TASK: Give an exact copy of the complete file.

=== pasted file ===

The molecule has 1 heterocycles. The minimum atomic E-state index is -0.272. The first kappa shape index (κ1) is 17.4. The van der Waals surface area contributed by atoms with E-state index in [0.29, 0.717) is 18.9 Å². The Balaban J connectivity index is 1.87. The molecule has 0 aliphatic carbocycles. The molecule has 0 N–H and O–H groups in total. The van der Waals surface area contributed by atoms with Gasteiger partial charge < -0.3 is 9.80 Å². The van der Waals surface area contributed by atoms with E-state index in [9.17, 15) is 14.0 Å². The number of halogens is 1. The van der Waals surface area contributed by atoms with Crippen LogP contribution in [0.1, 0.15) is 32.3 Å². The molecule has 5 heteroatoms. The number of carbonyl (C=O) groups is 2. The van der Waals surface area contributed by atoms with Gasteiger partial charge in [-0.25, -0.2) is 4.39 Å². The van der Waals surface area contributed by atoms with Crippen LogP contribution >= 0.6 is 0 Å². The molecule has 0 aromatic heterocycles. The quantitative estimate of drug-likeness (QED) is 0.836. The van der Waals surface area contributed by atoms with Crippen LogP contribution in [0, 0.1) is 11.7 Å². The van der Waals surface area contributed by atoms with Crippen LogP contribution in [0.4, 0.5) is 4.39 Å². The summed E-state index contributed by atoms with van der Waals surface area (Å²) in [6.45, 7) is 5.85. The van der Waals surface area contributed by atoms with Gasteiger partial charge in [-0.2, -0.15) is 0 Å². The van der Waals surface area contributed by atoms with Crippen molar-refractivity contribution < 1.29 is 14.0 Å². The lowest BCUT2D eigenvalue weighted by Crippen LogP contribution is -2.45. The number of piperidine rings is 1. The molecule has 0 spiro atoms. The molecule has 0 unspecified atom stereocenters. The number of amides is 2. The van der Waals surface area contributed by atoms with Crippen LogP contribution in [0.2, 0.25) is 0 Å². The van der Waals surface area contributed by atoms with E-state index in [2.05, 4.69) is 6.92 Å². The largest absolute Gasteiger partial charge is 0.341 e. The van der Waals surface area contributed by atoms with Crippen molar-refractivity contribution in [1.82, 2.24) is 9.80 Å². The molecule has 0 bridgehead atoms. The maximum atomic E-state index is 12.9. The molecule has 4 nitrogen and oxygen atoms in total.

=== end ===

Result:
The molecule has 1 heterocycles. The minimum atomic E-state index is -0.272. The first kappa shape index (κ1) is 17.4. The van der Waals surface area contributed by atoms with E-state index in [0.29, 0.717) is 18.9 Å². The Balaban J connectivity index is 1.87. The molecule has 0 aliphatic carbocycles. The molecule has 0 N–H and O–H groups in total. The van der Waals surface area contributed by atoms with Gasteiger partial charge < -0.3 is 9.80 Å². The van der Waals surface area contributed by atoms with E-state index in [9.17, 15) is 14.0 Å². The number of halogens is 1. The van der Waals surface area contributed by atoms with Crippen LogP contribution in [0.1, 0.15) is 32.3 Å². The molecule has 5 heteroatoms. The number of carbonyl (C=O) groups is 2. The van der Waals surface area contributed by atoms with Gasteiger partial charge in [-0.25, -0.2) is 4.39 Å². The van der Waals surface area contributed by atoms with Crippen LogP contribution >= 0.6 is 0 Å². The molecule has 0 aromatic heterocycles. The quantitative estimate of drug-likeness (QED) is 0.836. The van der Waals surface area contributed by atoms with Crippen LogP contribution in [0, 0.1) is 11.7 Å². The van der Waals surface area contributed by atoms with Crippen LogP contribution in [0.4, 0.5) is 4.39 Å². The summed E-state index contributed by atoms with van der Waals surface area (Å²) in [6.45, 7) is 5.85. The van der Waals surface area contributed by atoms with Gasteiger partial charge in [-0.2, -0.15) is 0 Å². The van der Waals surface area contributed by atoms with Crippen molar-refractivity contribution < 1.29 is 14.0 Å². The lowest BCUT2D eigenvalue weighted by Crippen LogP contribution is -2.45. The number of piperidine rings is 1. The molecule has 0 spiro atoms. The molecule has 0 unspecified atom stereocenters. The number of amides is 2. The van der Waals surface area contributed by atoms with Crippen LogP contribution in [0.2, 0.25) is 0 Å². The van der Waals surface area contributed by atoms with E-state index in [2.05, 4.69) is 6.92 Å². The largest absolute Gasteiger partial charge is 0.341 e. The van der Waals surface area contributed by atoms with Crippen molar-refractivity contribution in [1.82, 2.24) is 9.80 Å². The molecule has 0 bridgehead atoms. The maximum atomic E-state index is 12.9. The molecule has 4 nitrogen and oxygen atoms in total.